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Issue 12, 2009
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Directing polyallylamine adsorption on microlens array patterned silicon for microarray fabrication

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Abstract

The selective adsorption of reagents is often essential for bioarray and lab-on-a-chip type devices. As the starting point for a bioarray, alkyl monolayer terminated silicon shards were photopatterned in a few nanoseconds with thousands of wells (spots) using an optical element, a microlens array. Polyallylamine (PAAm), a primary amine containing polymer, adsorbed with little selectivity to the spots, i.e., silicon oxide, over the hydrophobic background. However, at appropriate concentrations, addition of a cationic surfactant to the PAAm deposition solution, cetyltrimethylammonium chloride, prevented the nonspecific adsorption of PAAm onto the hydrophobic monolayer, while directing it effectively to the active spots on the device. A nonionic surfactant was less effective in preventing the nonspecific adsorption of PAAm onto the hydrophobic monolayer. The localized reactions/interactions of adsorbed PAAm with four species that are useful for bioconjugate chemistry: glutaric anhydride, phenylenediisothiocyanate, biotin NHS ester, and an oligonucleotide (DNA) were shown in the spots of an array. The reactivity of PAAm was further demonstrated with an isocyanate. Time-of-flight secondary ion mass spectrometry (ToF-SIMS) played an important role in confirming selective surface reactivity and adsorption. X-ray photoelectron spectroscopy (XPS), spectroscopic ellipsometry, and wetting confirmed PAAm reactivity on planar substrates.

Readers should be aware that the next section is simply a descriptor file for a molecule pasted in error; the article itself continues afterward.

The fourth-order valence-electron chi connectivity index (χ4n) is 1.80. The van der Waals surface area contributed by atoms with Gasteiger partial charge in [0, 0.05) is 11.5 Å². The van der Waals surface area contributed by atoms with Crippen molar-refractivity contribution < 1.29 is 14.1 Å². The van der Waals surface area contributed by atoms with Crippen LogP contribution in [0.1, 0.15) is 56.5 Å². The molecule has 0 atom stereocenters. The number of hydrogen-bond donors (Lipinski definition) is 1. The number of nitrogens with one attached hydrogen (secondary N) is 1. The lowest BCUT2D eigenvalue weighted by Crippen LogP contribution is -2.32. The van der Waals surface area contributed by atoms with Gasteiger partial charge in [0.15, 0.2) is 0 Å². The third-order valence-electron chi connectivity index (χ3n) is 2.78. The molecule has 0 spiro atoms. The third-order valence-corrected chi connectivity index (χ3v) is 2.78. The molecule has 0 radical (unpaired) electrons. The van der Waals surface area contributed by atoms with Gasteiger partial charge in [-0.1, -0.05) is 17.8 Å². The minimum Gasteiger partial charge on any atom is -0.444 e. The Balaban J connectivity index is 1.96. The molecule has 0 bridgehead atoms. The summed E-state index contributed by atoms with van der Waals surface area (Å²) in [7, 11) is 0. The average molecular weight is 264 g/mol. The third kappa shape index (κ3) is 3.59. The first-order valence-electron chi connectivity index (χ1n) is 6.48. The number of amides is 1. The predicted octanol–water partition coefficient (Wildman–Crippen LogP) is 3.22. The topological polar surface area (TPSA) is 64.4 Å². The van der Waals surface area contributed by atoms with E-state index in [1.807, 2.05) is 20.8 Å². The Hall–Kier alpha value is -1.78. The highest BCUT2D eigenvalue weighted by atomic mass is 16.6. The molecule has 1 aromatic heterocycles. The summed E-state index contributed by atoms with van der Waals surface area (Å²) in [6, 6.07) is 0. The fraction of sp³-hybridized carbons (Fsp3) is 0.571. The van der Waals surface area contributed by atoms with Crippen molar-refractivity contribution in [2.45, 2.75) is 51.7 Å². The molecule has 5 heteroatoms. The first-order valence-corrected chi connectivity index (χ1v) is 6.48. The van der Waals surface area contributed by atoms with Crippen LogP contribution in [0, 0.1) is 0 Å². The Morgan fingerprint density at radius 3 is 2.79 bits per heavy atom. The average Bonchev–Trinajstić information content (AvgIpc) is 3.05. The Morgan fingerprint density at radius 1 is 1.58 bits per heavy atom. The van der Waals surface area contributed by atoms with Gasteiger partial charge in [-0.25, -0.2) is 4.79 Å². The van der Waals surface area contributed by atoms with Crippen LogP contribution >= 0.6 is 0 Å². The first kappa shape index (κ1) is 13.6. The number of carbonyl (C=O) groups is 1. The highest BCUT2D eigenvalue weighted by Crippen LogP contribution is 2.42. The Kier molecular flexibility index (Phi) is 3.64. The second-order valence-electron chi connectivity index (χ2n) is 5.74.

Graphical abstract: Directing polyallylamine adsorption on microlens array patterned silicon for microarray fabrication

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Supplementary files

Article information


Submitted
22 Aug 2008
Accepted
16 Feb 2009
First published
16 Mar 2009

Lab Chip, 2009,9, 1789-1796
Article type
Paper

Directing polyallylamine adsorption on microlens array patterned silicon for microarray fabrication

G. Saini, R. Gates, M. C. Asplund, S. Blair, S. Attavar and M. R. Linford, Lab Chip, 2009, 9, 1789
DOI: 10.1039/B900748M

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